Amar Toor, THE VERGE
The ozone hole over the Antarctic has begun to heal, according to a new study, more than 30 years after its discovery. The findings suggest that global efforts to phase out ozone-depleting chemicals have been effective, though scientists still aren’t entirely sure about what’s driving the ozone hole’s recovery.
The study, published in the journal Science, combines data gathered from balloons and satellites to measure the area of the ozone layer over Antarctica from 2000 to 2015. Since 2000, the paper reports, the size of the ozone hole over Antarctica shrank by about 4 million square kilometers — an area equivalent to about half of the contiguous United States. Using computer simulations to account for changes in wind and temperature, the study’s authors estimate that about half of its reduction can be attributed to a decline in levels of the ozone-depleting gases chlorine and bromine.
The stratospheric ozone layer protects Earth from the sun’s harmful ultraviolet (UV-B) rays, which can cause skin cancer and cataracts in humans, and physiological damage in animals and plants.
Faced with growing evidence of ozone depletion, governments in 1987 ratified the Montreal Protocol, a global treaty that aimed to phase out the production of harmful chemicals known as chlorofluorocarbons (CFCs). At the time, CFCs were used in hairspray, aerosol cans, and refrigerators. A single CFC molecule can last for between 20 and 100 years in the atmosphere, and can destroy100,000 ozone molecules.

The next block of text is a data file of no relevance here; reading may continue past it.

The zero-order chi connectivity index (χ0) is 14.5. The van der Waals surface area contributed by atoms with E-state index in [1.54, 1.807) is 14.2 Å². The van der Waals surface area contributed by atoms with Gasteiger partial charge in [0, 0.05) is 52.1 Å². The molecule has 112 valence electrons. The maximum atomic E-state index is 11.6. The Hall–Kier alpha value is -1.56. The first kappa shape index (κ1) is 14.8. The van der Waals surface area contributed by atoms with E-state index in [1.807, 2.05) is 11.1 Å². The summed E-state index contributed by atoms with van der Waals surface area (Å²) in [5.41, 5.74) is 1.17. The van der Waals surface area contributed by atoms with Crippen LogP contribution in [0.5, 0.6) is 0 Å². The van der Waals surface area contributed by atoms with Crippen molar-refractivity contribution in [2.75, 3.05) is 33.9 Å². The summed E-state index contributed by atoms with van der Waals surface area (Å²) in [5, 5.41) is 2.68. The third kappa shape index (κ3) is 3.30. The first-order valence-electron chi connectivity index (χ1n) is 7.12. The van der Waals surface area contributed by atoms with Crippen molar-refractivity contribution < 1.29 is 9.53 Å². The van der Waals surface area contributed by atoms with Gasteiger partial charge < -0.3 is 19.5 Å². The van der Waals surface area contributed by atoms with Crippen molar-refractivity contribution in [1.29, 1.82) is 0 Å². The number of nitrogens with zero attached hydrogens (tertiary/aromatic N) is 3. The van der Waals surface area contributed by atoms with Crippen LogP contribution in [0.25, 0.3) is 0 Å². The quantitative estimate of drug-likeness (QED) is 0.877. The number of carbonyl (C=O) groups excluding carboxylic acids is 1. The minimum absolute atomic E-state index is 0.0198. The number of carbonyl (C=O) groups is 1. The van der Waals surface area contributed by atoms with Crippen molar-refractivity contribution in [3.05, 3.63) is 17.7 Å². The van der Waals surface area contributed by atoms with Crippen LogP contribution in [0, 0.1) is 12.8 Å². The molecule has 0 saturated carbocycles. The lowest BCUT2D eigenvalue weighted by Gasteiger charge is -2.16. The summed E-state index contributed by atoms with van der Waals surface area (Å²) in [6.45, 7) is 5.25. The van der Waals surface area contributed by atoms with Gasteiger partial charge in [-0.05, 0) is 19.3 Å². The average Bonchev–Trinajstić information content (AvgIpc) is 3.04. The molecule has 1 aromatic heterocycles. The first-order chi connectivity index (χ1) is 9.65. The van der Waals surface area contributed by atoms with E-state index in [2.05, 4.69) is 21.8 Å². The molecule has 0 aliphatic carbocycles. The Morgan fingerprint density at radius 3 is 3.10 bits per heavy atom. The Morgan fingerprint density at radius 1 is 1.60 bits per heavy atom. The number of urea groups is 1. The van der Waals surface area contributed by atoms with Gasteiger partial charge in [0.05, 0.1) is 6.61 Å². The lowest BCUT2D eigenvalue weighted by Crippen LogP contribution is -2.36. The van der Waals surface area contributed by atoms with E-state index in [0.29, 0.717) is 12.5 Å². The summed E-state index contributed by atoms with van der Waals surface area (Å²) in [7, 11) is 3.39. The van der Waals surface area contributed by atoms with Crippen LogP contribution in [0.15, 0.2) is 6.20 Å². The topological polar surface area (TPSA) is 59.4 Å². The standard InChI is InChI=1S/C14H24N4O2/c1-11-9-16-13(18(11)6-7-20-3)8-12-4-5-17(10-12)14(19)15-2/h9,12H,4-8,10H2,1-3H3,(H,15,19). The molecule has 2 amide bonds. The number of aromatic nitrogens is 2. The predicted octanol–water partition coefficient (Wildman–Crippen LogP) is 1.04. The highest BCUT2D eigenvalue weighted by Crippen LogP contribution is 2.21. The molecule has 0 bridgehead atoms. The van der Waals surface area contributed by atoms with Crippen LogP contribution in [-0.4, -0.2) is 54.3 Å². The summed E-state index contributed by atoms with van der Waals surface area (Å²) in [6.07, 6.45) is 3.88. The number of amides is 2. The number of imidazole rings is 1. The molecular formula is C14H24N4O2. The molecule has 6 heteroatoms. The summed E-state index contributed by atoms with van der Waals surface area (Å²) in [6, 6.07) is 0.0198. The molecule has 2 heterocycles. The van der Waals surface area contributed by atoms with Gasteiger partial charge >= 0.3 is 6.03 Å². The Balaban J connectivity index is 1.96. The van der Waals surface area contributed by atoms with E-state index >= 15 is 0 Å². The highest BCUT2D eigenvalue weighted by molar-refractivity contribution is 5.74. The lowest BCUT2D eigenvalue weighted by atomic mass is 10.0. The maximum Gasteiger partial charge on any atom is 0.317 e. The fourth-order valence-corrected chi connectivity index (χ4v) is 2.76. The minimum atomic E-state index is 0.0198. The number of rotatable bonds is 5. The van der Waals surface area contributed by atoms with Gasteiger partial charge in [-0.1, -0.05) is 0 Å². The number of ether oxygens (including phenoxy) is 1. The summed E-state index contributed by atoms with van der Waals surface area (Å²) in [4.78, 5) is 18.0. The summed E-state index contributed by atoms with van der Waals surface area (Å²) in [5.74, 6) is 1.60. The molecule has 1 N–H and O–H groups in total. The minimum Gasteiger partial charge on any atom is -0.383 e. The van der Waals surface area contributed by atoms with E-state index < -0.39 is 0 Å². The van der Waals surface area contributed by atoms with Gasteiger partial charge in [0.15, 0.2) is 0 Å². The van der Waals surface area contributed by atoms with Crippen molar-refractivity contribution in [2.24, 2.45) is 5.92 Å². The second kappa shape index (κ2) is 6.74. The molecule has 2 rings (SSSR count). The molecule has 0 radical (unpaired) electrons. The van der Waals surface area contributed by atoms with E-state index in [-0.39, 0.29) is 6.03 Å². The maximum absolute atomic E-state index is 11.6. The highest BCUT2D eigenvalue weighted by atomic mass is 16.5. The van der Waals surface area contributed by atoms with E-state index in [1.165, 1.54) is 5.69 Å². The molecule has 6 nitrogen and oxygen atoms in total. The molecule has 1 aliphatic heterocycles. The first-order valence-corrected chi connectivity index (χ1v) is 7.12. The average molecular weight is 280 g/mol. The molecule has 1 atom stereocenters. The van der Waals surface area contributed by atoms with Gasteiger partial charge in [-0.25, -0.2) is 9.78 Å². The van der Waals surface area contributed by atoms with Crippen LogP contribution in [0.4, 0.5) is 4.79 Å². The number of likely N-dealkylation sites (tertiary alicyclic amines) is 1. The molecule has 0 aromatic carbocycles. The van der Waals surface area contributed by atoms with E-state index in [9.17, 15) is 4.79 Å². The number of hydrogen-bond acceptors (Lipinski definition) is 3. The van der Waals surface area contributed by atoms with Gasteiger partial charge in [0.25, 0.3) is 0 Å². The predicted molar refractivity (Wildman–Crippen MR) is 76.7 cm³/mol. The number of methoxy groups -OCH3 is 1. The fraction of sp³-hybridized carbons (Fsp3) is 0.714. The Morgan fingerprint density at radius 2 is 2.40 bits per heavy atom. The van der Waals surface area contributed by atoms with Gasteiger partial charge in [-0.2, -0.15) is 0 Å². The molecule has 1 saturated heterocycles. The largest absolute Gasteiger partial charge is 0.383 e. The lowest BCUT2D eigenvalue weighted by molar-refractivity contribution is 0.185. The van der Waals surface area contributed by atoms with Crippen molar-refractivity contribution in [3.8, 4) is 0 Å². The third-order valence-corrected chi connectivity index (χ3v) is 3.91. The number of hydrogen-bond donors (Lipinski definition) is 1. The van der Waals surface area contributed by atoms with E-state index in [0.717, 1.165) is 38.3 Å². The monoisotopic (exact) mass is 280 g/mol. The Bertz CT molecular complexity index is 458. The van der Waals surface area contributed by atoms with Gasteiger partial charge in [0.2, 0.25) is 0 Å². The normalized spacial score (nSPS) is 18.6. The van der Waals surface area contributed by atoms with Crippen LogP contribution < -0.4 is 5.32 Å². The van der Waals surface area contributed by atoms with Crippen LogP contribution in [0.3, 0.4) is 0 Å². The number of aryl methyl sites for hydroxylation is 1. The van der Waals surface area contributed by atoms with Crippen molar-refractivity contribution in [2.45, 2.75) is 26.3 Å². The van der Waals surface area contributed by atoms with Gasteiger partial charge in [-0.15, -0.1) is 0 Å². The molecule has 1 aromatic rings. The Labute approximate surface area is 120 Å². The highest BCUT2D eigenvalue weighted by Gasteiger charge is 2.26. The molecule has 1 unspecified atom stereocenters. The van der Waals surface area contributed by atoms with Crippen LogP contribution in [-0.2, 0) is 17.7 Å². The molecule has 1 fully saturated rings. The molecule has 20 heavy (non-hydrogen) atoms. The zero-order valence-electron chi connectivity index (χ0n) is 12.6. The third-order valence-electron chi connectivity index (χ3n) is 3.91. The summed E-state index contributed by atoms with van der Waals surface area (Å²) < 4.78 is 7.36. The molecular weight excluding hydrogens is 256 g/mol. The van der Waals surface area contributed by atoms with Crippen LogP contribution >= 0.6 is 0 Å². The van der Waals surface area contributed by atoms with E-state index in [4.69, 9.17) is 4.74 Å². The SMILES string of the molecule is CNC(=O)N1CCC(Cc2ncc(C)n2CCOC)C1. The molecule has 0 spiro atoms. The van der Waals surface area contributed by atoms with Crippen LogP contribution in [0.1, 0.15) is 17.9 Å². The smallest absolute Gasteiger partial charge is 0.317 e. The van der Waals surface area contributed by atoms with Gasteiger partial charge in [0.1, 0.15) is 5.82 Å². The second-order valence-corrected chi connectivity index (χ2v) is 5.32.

Previous studies have shown that the rate of ozone depletion has declined since the Montreal Protocol went into effect, and a 2014 United Nations report showed that Earth’s ozone layer has begun to heal. But the ozone hole over the Antarctic reached a record size in 2015, casting some doubt over claims of a recovery, and the UN report said it was still unclear whether healing in the Antarctic could be attributed to a decline in ozone-depleting gases.
Susan Solomon, professor of atmospheric chemistry and climate science at MIT and lead author of the study published this week, says her findings suggest that the Montreal Protocol has in fact worked.
“We are beginning to see clear signs that actions that society took to phase out chlorofluorocarbons are actually having the intended effect of beginning to heal the Antarctic ozone layer,” Solomon says, stressing that the recovery is still in its early phases. “It’s really a remarkable achievement for society,” she adds. “It’s a global environmental problem, and we have put ourselves on a good trajectory.”